to the High Kingship of the ancient Cruithne, earlier called Picts by the invading Romans. Now Aedh Mac Malcolm was made hereditary Abbot of Dunkeld, and because of his important ecclesiastical position, was barred from the throne (His younger brothers were Kings Alexander I and David I). In the Celtic "Culdee" Church, (a gentle blend of Christian and Druidic tradition) priests were allowed to marry and pass on their religious duties down to through their family lines. A leading personage in the kingdom, Aedh married the sister and heiress of Mael Snectai, the King of Moray. Mael Snectai was also the Chief of Clan Duff as grandson of Queen Gruoch (Gruoch was also the wife the good King Mac Beth, who was both the rightful king of Celtic Scotland, and one of the country's better monarchs), herself heiress of the line of King Duff, which was apanaged in the ancient 'Kingdom of Fife.' Aedh's father Malcolm III (who was raised in England since he was nine and later with English military assistance usurped Mac Beth's crown) was swayed by his own ambition and by the Norman and feudal influence of his new wife Margaret, herself a Saxon Princess in exile. "Ceann Mhor" altered the system of revolving kingship in Alba and (illegally) decreed that the High kingship would forever stay with his line, the House of Atholl. This is in opposition to the ancient Celtic laws Tanistry: whereby succession or election of the next king or chief is chosen from the best or most able person from within the derb-fine, or chiefly family. Queen Margaret also influenced her husband to encourage various 'reforms' at court: Norman French overGaelic, the abandonment of the ancient and noble Celtic Brehonic Laws – the oldest codified legal system in Europe. Margaret also forced the country's elite to begin to adopt the tenets of feudalism over tribalism. These personal, cultural and geopolitical moves did much to alienate the independent clans and tribes of Moray (formerly part of the Pictish Northern kingdom) against the central government. Aedh's son Duff Mac Aedh, predeceased his father, but not before having children of his own, Ghillemicheal and Constantine Mac Duff. After Aedh's death in 1128, the kingdom of Moray rose in several rebellions to rightly establish these two grandsons to the High Kingship of Scotland. Ghillemichael's son Duncan, 5th Toiseach (Gealic for Thane, Saxonised as Earl) or Earl of Fife was Regent of Scotland in 1153. The Mackintoshes and Shaws trace descent from Duncan's second son, Shaw Mac Duff. A scion of the royal derb-fine line of the King of Scots, the loyal Shaw Mac Duff rode north in 1160 with his cousin and friend Malcolm IV to calm the rising emotions and military gatherings of his rebellion minded tribal cousins in Moray. The Moraymen, unhappy with the gradual loss of their little kingdom's independence were calling for yet another rising against the King of Scots. Shaw Mac Duff ‘the Thane’ (an Toiseach) was made the Keeper of the Royal Castle at Inverness. Who better to settle down the local tribes of Moray than a grandson and great nephew of the men they once wanted as kings? His progeny, later called ‘Mhic an Toiseach’, grew in size and power, receiving possession of the lands of Petty and Breachley with the forest of Strathdearn in the valley of the Findhorn. Despite their remoteness, the Mackintoshes continued to loyally support the royal government down south.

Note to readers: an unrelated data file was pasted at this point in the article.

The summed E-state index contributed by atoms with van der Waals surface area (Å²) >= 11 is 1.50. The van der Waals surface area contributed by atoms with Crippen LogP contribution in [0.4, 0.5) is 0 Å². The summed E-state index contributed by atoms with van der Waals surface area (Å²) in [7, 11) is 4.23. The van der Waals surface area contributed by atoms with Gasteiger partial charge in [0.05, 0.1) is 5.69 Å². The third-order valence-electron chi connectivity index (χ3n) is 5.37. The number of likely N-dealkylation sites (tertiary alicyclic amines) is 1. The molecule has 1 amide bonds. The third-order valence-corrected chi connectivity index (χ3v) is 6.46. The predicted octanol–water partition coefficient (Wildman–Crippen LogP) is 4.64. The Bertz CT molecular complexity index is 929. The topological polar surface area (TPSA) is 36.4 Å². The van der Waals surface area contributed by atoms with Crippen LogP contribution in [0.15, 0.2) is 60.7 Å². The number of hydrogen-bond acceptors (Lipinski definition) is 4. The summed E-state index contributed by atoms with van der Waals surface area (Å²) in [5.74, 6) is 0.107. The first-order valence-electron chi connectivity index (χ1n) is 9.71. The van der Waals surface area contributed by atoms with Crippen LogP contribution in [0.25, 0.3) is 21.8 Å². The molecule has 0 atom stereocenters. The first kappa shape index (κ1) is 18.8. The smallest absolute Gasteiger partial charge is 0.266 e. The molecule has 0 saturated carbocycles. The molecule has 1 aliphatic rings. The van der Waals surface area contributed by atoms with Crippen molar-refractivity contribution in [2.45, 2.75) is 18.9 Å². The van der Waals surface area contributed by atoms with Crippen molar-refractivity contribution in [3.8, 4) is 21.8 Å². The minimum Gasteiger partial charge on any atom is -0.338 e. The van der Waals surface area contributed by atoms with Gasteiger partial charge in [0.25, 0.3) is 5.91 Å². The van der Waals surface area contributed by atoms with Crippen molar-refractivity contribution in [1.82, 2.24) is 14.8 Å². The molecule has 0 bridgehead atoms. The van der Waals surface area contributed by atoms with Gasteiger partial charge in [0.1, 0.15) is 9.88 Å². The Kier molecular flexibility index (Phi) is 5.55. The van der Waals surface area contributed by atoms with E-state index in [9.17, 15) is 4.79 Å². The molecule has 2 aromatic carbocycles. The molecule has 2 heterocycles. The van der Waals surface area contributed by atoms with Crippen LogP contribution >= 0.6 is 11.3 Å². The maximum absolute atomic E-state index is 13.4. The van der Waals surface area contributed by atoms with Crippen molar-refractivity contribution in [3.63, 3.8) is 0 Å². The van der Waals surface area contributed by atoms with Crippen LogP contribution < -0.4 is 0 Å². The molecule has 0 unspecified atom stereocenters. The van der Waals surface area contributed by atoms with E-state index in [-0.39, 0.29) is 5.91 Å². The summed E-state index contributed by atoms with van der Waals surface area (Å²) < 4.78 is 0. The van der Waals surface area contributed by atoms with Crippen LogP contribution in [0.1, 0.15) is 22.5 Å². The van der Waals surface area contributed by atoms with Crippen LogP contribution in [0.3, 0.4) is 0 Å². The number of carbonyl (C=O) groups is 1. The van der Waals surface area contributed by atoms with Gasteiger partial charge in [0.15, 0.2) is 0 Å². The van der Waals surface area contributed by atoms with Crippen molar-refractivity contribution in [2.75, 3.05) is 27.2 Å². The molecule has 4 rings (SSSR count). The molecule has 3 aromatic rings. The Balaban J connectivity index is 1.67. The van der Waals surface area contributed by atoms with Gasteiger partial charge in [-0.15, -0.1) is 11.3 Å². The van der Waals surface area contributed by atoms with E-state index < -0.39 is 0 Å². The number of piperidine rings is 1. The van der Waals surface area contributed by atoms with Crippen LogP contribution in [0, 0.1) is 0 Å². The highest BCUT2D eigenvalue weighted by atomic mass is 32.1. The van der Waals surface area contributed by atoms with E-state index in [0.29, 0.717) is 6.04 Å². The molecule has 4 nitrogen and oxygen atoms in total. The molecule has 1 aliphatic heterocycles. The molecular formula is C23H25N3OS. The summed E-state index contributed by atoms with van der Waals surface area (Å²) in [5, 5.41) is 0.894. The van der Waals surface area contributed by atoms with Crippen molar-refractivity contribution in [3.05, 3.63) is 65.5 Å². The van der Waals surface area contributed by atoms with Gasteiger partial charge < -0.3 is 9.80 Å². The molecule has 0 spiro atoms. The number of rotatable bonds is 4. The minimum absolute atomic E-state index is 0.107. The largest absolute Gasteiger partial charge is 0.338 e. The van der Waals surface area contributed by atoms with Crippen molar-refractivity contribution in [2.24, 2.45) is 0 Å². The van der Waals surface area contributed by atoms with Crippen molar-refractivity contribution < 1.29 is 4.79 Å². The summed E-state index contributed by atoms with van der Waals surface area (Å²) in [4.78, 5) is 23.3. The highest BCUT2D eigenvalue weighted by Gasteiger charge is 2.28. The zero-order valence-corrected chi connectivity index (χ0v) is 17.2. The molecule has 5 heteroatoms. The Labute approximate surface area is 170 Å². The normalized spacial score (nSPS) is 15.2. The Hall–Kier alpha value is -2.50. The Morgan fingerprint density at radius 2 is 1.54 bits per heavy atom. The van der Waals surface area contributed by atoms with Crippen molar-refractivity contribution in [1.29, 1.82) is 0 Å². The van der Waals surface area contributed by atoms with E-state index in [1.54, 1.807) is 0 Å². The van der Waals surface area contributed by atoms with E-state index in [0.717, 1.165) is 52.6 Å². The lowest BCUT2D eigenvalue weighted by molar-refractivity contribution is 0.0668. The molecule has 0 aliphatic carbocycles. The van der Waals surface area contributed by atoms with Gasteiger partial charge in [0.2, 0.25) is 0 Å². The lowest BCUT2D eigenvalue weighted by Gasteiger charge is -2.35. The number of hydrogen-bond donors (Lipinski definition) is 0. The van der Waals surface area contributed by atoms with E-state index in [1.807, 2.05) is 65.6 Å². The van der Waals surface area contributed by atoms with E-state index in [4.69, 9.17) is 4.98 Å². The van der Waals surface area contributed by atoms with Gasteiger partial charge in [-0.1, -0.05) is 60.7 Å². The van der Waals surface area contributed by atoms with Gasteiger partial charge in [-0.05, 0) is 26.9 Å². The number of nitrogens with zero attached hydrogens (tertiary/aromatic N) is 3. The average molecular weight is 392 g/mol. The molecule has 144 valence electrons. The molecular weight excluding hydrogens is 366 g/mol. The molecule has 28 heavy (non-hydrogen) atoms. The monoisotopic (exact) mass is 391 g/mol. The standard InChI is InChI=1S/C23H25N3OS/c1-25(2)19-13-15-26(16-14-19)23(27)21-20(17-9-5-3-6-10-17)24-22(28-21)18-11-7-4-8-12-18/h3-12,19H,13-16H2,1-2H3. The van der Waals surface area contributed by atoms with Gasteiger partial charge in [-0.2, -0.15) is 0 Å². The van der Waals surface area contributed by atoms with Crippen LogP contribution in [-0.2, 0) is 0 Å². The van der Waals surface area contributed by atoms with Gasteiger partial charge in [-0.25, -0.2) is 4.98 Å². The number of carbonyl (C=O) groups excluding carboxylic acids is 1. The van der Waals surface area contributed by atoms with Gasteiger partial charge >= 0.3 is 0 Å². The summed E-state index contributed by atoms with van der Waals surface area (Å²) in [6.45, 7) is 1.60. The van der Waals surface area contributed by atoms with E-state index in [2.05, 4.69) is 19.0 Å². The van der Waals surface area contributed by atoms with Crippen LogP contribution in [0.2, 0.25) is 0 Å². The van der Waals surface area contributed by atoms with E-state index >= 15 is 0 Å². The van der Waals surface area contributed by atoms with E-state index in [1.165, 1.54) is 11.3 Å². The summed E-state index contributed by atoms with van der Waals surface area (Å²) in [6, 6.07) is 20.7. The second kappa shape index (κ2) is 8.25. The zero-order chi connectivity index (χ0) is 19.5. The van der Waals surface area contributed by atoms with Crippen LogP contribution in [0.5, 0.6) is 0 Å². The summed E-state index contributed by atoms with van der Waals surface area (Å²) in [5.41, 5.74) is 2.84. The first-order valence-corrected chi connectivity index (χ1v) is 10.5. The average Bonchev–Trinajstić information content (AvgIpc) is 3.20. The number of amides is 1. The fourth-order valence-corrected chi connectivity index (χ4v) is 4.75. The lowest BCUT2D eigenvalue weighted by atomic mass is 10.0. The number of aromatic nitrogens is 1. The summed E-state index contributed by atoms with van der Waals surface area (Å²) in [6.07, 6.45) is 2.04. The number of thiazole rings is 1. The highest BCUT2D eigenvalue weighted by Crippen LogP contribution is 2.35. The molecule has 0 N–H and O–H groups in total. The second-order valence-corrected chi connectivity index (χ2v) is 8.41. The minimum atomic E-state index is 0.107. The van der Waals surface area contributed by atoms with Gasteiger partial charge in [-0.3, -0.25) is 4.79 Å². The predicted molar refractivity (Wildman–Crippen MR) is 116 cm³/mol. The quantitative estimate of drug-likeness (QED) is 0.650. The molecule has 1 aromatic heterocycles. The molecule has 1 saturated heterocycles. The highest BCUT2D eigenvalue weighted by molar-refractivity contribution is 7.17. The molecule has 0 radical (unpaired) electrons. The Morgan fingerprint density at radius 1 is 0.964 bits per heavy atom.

The Land Of The Wildcat